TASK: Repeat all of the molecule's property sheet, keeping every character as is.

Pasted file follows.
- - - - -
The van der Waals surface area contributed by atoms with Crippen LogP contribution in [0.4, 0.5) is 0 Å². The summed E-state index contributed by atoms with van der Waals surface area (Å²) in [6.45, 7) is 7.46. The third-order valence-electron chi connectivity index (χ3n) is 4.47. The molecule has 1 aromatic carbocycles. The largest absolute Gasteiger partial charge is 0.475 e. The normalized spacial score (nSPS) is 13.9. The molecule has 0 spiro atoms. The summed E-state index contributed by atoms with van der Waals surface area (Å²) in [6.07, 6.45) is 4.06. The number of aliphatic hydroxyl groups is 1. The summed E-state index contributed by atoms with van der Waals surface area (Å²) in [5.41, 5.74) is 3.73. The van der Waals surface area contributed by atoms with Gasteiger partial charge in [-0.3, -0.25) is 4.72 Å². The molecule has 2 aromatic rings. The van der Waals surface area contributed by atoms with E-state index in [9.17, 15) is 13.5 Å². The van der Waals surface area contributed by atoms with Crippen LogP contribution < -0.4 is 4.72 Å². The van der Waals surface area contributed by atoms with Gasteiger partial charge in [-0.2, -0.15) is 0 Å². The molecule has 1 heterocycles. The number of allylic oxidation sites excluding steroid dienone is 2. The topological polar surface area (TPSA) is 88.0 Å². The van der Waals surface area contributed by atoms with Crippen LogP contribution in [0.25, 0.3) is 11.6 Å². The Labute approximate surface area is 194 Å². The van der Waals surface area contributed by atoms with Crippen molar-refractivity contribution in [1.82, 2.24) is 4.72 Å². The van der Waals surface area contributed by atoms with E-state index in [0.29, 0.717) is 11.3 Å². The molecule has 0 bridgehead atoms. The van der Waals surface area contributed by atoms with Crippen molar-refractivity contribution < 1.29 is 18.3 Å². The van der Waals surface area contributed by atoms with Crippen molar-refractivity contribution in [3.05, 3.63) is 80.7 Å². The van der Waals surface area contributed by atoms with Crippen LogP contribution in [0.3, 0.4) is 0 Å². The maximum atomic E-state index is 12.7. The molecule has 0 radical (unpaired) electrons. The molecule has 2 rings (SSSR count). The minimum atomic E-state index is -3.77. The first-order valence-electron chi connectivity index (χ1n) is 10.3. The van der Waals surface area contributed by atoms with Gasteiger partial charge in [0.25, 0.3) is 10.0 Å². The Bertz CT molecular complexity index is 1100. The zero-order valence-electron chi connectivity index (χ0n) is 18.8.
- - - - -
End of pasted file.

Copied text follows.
The van der Waals surface area contributed by atoms with Crippen LogP contribution in [0.4, 0.5) is 0 Å². The summed E-state index contributed by atoms with van der Waals surface area (Å²) in [6.45, 7) is 7.46. The third-order valence-electron chi connectivity index (χ3n) is 4.47. The molecule has 1 aromatic carbocycles. The largest absolute Gasteiger partial charge is 0.475 e. The normalized spacial score (nSPS) is 13.9. The molecule has 0 spiro atoms. The summed E-state index contributed by atoms with van der Waals surface area (Å²) in [6.07, 6.45) is 4.06. The number of aliphatic hydroxyl groups is 1. The summed E-state index contributed by atoms with van der Waals surface area (Å²) in [5.41, 5.74) is 3.73. The van der Waals surface area contributed by atoms with Gasteiger partial charge in [-0.3, -0.25) is 4.72 Å². The molecule has 2 aromatic rings. The van der Waals surface area contributed by atoms with E-state index in [9.17, 15) is 13.5 Å². The van der Waals surface area contributed by atoms with Crippen LogP contribution < -0.4 is 4.72 Å². The van der Waals surface area contributed by atoms with Gasteiger partial charge in [-0.2, -0.15) is 0 Å². The molecule has 1 heterocycles. The number of allylic oxidation sites excluding steroid dienone is 2. The topological polar surface area (TPSA) is 88.0 Å². The van der Waals surface area contributed by atoms with Crippen LogP contribution in [0.25, 0.3) is 11.6 Å². The Labute approximate surface area is 194 Å². The van der Waals surface area contributed by atoms with Crippen molar-refractivity contribution in [1.82, 2.24) is 4.72 Å². The van der Waals surface area contributed by atoms with E-state index in [0.29, 0.717) is 11.3 Å². The molecule has 0 bridgehead atoms. The van der Waals surface area contributed by atoms with Crippen molar-refractivity contribution < 1.29 is 18.3 Å². The van der Waals surface area contributed by atoms with Crippen molar-refractivity contribution in [3.05, 3.63) is 80.7 Å². The van der Waals surface area contributed by atoms with Crippen LogP contribution in [0.3, 0.4) is 0 Å². The maximum atomic E-state index is 12.7. The molecule has 0 radical (unpaired) electrons. The molecule has 2 rings (SSSR count). The minimum atomic E-state index is -3.77. The first-order valence-electron chi connectivity index (χ1n) is 10.3. The van der Waals surface area contributed by atoms with Gasteiger partial charge in [0.25, 0.3) is 10.0 Å². The Bertz CT molecular complexity index is 1100. The zero-order valence-electron chi connectivity index (χ0n) is 18.8.